The United States is blocking new judges to the body that interprets and enforces global trade rules. Australia should start preparing for the end of the World Trade Organisation system.
The president, who called the European Union a 'foe' following a series of meetings in Europe, may not realize just how much Americans have gained from their relationship with Europe.
International trade policy requires three traits to be successful and lead to mutual prosperity. Trump's is missing all three, as he showed at the G-7 summit.
The Trump administration recently imposed tariffs of up to 25 percent on foreign steel and aluminum – including from the EU, Canada and Mexico, the three biggest markets for American goods.
South Africa's relations with the US could sour under President Trump.
The administration embraces mercantilism, an ideology with few adherents.
Bill Shorten has proposed tripling penalties for dumping cheap overseas products like steel into the Australian market. But this proposal suggests a failure to understand dumping and its regulation.
The $60 billion in tariffs targeting China not only risks sparking a trade war, they represent a rejection of the WTO's much more effective way of dealing with unfair trade practices.
Even though Australia sides with the US on more areas of policy, it should be careful about being dragged into the back-and-forth of sanctions between the US and China.
While the tariffs are unlikely to stem Chinese intellectual property theft or reverse the steep trade deficit, they are certain to hurt American companies and consumers.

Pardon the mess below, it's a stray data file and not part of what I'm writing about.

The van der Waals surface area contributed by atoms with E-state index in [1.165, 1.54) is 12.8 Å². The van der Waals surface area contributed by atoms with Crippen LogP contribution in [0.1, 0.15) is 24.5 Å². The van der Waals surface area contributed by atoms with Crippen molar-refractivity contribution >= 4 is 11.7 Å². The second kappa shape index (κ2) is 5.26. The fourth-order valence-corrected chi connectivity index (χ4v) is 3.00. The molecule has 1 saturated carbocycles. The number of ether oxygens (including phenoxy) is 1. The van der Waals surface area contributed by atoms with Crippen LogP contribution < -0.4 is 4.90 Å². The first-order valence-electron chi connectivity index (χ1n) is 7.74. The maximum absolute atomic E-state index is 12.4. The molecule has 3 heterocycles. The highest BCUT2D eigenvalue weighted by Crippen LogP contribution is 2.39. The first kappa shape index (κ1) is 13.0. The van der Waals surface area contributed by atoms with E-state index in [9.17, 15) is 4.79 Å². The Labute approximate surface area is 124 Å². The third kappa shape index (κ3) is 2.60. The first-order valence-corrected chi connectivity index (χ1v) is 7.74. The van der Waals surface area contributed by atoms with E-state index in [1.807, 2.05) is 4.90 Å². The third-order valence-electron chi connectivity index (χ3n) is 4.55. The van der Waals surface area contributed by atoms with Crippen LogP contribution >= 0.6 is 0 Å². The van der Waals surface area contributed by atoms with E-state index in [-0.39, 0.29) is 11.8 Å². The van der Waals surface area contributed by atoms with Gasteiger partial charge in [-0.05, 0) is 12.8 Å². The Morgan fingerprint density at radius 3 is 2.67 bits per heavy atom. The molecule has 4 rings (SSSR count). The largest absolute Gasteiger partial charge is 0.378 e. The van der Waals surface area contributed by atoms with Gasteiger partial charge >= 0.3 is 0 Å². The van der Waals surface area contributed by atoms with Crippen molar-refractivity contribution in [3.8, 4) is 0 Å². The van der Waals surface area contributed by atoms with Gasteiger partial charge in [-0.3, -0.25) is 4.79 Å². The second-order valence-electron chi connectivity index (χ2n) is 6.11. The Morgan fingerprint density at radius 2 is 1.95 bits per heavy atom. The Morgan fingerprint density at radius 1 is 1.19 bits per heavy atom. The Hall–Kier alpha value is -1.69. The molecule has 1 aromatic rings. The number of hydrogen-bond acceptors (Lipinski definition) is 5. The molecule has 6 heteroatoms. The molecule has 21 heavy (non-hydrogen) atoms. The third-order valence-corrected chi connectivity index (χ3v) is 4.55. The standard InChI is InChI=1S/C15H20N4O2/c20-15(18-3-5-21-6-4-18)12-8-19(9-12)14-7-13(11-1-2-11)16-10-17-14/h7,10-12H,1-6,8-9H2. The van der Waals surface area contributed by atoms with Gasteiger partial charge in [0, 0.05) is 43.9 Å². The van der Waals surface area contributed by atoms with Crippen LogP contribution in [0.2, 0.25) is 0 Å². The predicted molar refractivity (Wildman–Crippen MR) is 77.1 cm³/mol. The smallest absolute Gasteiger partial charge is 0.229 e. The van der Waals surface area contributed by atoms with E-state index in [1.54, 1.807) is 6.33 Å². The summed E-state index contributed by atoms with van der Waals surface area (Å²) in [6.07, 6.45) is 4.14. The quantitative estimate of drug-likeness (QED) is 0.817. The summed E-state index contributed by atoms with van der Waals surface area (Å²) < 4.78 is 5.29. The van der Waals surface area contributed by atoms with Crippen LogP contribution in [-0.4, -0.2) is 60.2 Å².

Donald Trump has described NAFTA as the worst trade deal ever signed by the United States. As NAFTA talks continue, here's what Canada and Mexico can do if the unthinkable happens.
The movement against globalisation has shifted from developing to developed countries.
Slapping duties on imported panels is unwise.
The two things UK must do to survive Brexit.
We asked four of our regular economics writers to examine a key theme they expect to flare up in 2018 and why.
A trade dispute between Australia and Indonesia shines a spotlight on Australia's controversial 'anti-dumping' practices at the World Trade Organisation.
Many have compared the UK's repeal of the Corn Laws in 1846 with leaving the European Union.
The president has promised to put a stop to foreign companies 'dumping' steel on US markets. Former President Bush tried the same thing, and here's what happened.
The G20 has stopped showing economic leadership at a time when risks are high. Australia can play a role in addressing this.
Politicians in Europe, the US and the UK have blamed steel industry woes on artificially cheap imports.